JJ Ramberg is surrounded by entrepreneurs, with parents, grandparents, and siblings all in the business. Ramberg, who lives with her husband--also an entrepreneur--and three children in Brooklyn, New York, joined forces with her brother Ken 11 years ago to launch their company, Goodshop, to help consumers raise funds for causes they support.
Ramberg is also the host of Your Business on MSNBC and the author of It's Your Business. Her children's book, The Startup Club, is due out in August. And she's in high demand as a speaker.
Goodshop's new app, Gumdrop by Goodshop, is a browser extension that searches half a million coupons from across the web and applies the best one when you check out. With sites including Macys, 1800Flowers and Staples, it's a powerful tool for shoppers--and it donates a percentage of each purchase to a user-designated cause.
Ramberg traces the company's origins to her youthful sweet tooth and love of the outdoors, which led her to discover Ben & Jerry's and Patagonia. She may have been drawn at first to the ice cream and fleece, but she was soon even more impressed by both companies' commitment to creating great products while carrying out a social mission.
The seed was planted, and it stayed below the surface through her time as a broadcast journalist at NBC and CNN, her work for microfinance organizations in Uganda and India, and a stint at Cooking.com.
The idea for Goodshop grew out of a conversation Ramberg had with her brother--who had already started one company with their mother--about the success of the (RED) Campaign, which partners with top brands to fund AIDS research. What if they could do the same thing, but with virtually any product at any store? And what if the shoppers could support whatever cause they wanted?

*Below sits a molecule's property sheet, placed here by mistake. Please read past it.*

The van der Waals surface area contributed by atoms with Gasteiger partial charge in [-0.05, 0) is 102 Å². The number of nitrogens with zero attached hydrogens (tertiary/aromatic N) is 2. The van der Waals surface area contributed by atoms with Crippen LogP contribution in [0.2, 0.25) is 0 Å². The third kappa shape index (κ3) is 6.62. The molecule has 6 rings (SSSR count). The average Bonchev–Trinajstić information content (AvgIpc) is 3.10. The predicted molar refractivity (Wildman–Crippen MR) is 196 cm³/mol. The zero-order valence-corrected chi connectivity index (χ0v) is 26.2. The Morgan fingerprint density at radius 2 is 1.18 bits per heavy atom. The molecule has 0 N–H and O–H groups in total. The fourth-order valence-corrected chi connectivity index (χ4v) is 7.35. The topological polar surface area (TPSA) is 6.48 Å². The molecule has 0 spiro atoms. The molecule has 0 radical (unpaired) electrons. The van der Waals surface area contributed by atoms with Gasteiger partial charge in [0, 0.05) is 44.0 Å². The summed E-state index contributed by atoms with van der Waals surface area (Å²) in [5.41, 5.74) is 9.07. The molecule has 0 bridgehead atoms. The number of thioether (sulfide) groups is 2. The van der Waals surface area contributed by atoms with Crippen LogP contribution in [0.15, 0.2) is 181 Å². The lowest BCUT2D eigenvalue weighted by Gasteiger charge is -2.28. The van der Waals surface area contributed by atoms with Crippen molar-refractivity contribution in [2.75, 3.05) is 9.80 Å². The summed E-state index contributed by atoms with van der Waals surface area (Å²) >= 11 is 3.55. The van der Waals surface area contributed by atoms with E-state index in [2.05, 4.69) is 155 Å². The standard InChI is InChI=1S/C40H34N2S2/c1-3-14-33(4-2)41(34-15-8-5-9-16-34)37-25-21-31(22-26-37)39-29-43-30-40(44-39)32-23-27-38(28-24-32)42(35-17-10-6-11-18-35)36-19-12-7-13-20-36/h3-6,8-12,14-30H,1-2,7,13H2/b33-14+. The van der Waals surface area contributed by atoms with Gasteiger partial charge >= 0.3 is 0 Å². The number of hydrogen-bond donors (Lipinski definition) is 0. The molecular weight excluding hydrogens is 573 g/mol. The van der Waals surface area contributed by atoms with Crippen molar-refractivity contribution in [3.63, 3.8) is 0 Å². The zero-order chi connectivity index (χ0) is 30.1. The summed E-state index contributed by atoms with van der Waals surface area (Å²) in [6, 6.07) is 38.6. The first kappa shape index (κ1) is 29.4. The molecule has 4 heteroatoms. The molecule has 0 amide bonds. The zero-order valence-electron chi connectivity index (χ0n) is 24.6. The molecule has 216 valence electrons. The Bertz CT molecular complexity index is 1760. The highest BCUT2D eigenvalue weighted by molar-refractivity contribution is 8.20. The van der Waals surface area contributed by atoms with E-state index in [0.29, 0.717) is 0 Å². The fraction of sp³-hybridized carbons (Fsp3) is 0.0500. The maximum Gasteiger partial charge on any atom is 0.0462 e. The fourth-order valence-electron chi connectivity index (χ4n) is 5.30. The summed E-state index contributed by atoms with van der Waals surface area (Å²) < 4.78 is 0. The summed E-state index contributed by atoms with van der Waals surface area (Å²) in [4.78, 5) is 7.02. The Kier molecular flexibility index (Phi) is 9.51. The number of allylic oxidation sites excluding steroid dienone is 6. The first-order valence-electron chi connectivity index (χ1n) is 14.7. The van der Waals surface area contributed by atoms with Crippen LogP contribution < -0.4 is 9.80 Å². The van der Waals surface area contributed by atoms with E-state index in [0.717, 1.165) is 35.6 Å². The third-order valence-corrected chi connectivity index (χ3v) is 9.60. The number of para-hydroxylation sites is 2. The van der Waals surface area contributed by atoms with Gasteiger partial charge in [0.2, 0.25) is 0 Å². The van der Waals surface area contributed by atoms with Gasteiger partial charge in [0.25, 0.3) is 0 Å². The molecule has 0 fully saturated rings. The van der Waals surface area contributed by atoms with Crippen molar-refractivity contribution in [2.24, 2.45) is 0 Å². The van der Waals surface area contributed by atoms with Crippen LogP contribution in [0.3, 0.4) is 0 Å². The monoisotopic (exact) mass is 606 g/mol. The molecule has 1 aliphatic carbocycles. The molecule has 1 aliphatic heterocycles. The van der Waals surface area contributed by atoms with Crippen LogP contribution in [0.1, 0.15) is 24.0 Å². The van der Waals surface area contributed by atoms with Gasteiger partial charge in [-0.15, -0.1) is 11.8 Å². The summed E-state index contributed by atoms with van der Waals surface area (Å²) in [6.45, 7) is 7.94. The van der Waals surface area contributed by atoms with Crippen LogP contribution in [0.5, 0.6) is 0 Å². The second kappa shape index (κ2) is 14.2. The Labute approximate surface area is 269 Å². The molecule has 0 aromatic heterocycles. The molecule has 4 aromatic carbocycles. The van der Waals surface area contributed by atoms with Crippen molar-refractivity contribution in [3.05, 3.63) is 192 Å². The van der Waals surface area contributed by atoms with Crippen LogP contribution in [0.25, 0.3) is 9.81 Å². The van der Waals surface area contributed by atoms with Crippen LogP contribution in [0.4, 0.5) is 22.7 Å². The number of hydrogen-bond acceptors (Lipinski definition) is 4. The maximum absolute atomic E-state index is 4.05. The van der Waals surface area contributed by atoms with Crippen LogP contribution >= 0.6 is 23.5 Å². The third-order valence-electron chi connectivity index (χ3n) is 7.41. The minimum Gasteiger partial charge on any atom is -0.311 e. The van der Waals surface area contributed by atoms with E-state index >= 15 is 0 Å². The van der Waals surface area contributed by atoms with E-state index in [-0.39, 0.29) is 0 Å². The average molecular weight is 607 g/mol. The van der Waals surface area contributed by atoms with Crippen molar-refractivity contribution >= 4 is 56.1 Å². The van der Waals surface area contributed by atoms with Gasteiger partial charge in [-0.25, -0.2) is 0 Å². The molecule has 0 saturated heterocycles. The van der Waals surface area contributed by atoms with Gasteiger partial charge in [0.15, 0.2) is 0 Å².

Eleven years later, Goodshop transactions have raised more than $12 million toward everything from homes for stray dogs to wells to a children's art program. The company's mission has grown to include helping shoppers save money--and Gumdrop by Goodshop has already saved users more than $100 million.
Through growth and change, Ramberg stays connected with the company's original values. She remains in touch with a woman whose son received treatment for a life-threatening disease in the early days of Goodshop.
"It's the personal stories that make this business worth waking up for," she says.
JJ Ramberg shared with me, the five most important lessons she learned in building Gumdrop by Goodshop:
1. Partner with someone you trust. Ramberg says she had no idea how much, and in how many ways, she would depend on her brother. "Having this trust makes the easy times more fun and the hard times easier," she says.
2. Socially responsible companies still need an A+ product. If Gumdrop by Goodshop wasn't able save money for users, it could have never been successful at raising money.
3. Some things you launch are not going to work, and that's OK. Ramberg recalls a number of products that never took off, including GoodTVAds, where users could raise funds for a cause by viewing an ad, and GoodTrial, which provided donations after users tried a new product. "So we took those efforts as a lesson learned and killed them in order to focus our attention on what our customers wanted," she says.
4. Strive for simplicity in your processes. "As your company gets bigger and more people get involved, inevitably things get more complicated. It's important to take a step back every once in a while and do an audit on your processes. Inefficiency can really slow things down," Ramberg says.
5. Always be willing to step in and help the team. When there's an all-hands-on-deck crunch time--and there will be--always be one of those hands, Ramberg advises. "You can't expect your team to go the extra mile during those times if you aren't willing to do the same."
Building a business is a journey. Make sure you're traveling with people you like and trust, and believe in what you are doing. Whatever product you're putting out into the world, you are lucky if you can wake up in the morning and be excited about it, while paying it forward for a meaningful cause.